In Williams v. Pennsylvania, the Chief Justice of the Pennsylvania Supreme Court ruled on a capital case that he participated in three decades earlier as a district attorney. The Due Process Clause required his recusal, the Court held, in light of his “personal involvement” in the case.
The Court’s due process precedents do not set forth a specific test governing recusal when, as here, a judge had prior involvement in a case as a prosecutor. For the rea- sons explained below, however, the principles on which these precedents rest dictate the rule that must control in the circumstances here. The Court now holds that under the Due Process Clause there is an impermissible risk of actual bias when a judge earlier had significant, personal involvement as a prosecutor in a critical decision regarding the defendant’s case.
As soon as I read this, I immediately thought that the majority opinion would also explain that John Marshall–who failed to deliver William Mabury’s commission as Secretary of State–was required by the Due Process Clause of the 5th Amendment to recuse! I was pleasantly surprised that Justice Thomas’s dissent made the same point:
Past Justices have decided cases involving their former clients in the private sector or their former offices in the public sector. See Frank 622–625. The examples are legion; chief among them is Marbury v. Madison, 1 Cranch 137 (1803), in which then–Secretary of State John Marshall sealed but failed to deliver William Marbury’s commission and then, as newly appointed Chief Justice, Marshall decided v whether mandamus was an available remedy to require James Madison to finish the job. See Paulsen, Marbury’s Wrongness, 20 Constitutional Commentary 343, 350 (2003).
It brings me so much joy to see an article titled “Marbury’s Wrongness” published in the U.S. Reports. The old Chief needs to be knocked down a few pegs. Kudos CT. (For why Marbury was wrong, see this post).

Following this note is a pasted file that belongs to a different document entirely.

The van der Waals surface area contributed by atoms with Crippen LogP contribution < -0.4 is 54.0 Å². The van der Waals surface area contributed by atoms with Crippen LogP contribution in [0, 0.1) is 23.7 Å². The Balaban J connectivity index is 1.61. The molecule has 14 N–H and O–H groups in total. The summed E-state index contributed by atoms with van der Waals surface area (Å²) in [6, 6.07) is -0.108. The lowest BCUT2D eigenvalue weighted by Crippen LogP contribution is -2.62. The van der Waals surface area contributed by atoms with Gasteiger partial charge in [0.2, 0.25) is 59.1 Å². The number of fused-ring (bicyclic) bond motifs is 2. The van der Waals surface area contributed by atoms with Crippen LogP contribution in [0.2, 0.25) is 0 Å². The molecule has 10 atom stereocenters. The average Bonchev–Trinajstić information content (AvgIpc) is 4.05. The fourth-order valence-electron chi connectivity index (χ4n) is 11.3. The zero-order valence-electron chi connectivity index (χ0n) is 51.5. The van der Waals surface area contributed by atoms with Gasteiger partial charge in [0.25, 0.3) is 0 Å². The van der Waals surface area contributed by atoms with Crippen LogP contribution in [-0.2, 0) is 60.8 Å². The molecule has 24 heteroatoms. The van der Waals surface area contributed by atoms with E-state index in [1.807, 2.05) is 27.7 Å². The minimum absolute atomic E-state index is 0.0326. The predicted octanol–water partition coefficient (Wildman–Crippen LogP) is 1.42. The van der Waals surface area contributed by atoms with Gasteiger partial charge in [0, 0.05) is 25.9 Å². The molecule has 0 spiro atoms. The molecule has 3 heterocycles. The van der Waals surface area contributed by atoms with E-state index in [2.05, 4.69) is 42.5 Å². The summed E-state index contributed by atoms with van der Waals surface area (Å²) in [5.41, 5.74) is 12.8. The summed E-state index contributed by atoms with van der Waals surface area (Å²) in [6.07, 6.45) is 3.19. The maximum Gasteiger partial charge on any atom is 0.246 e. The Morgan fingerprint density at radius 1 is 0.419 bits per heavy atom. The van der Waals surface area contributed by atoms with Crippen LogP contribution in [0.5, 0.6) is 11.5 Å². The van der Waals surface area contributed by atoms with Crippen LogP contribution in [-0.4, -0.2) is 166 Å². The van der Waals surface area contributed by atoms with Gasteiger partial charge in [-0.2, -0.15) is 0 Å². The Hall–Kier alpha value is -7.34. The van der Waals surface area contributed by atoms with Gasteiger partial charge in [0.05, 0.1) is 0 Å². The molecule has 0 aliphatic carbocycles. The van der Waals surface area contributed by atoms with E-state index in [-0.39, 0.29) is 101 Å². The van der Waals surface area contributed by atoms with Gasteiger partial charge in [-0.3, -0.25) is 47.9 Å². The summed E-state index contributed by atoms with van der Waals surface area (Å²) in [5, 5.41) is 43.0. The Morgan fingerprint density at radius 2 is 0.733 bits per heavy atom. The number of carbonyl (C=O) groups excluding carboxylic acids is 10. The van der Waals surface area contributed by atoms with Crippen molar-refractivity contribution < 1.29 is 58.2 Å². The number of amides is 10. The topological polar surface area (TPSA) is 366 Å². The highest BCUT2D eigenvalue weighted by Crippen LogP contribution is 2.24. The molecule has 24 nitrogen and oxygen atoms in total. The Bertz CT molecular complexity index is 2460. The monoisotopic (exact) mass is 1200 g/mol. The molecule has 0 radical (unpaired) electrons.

Let’s apply the Court’s new-fangled test. Justice Kennedy wrote for the majority:
Nor is there any doubt that Chief Justice Castille had a significant role in this decision. Without his express authorization, the Commonwealth would not have been able to pursue a death sentence against Williams. The importance of this decision and the profound consequences it carries make it evident that a responsible prosecutor would deem it to be a most significant exercise of his or her official discretion and professional judgment.
Well, it was John Marshall who applied the Great Seal to Marbury’s commission, and this (not delivery) was the final act that made the commission final. (See this amicus brief I wrote about the chronology of Marbury’s commission). Without the seal, Marbury would have had nothing to complain about. I would say that is “significant, personal involvement” with respect to a “critical decision.”
Maybe the heirs of William Marbury can file a motion for reconsideration, and seek the backpay their ancestor was due?
Update: As a treat, Justice Thomas manages to cite Coke’s Institutes, Dr. Bonham’s case, and Blackstone.
At common law, a fair tribunal meant that “no man shall be a judge in his own case.” 1 E. Coke, Institutes of the Laws of England §212, *141a (“[A]liquis non debet esse judex in propiâ causâ”). That common-law conception of a fair tribunal was a narrow one. A judge could not decide a case in which he had a direct and personal financial stake. For example, a judge could not reap the fine paid by a defendant. See, e.g., Dr. Bonham’s Case, 8 Co. Rep. 107a, 114a, 118a, 77 Eng. Rep. 638, 647, 652 (C. P. 1610) (opin- ing that a panel of adjudicators could not all at once serve as “judges to give sentence or judgment; ministers to make summons; and parties to have the moiety of the forfei- ture”). Nor could he adjudicate a case in which he was a party. See, e.g., Earl of Derby’s Case, 12 Co. Rep. 114, 77 Eng. Rep. 1390 (K. B. 1614). But mere bias—without any financial stake in a case—was not grounds for disqualifi- cation. The biases of judges “cannot be challenged,” ac- cording to Blackstone, “[f]or the law will not suppose a possibility of bias or favour in a judge, who is already sworn to administer impartial justice, and whose author- ity greatly depends upon that presumption and idea.” 3 W. Blackstone, Commentaries on the Laws of England, 361 (1768) (Blackstone); see also, e.g., Brookes v. Earl of Riv ers, Hardres 503, 145 Eng. Rep. 569 (Exch. 1668) (deciding that a judge’s “favour shall not be presumed” merely because his brother-in-law was involved).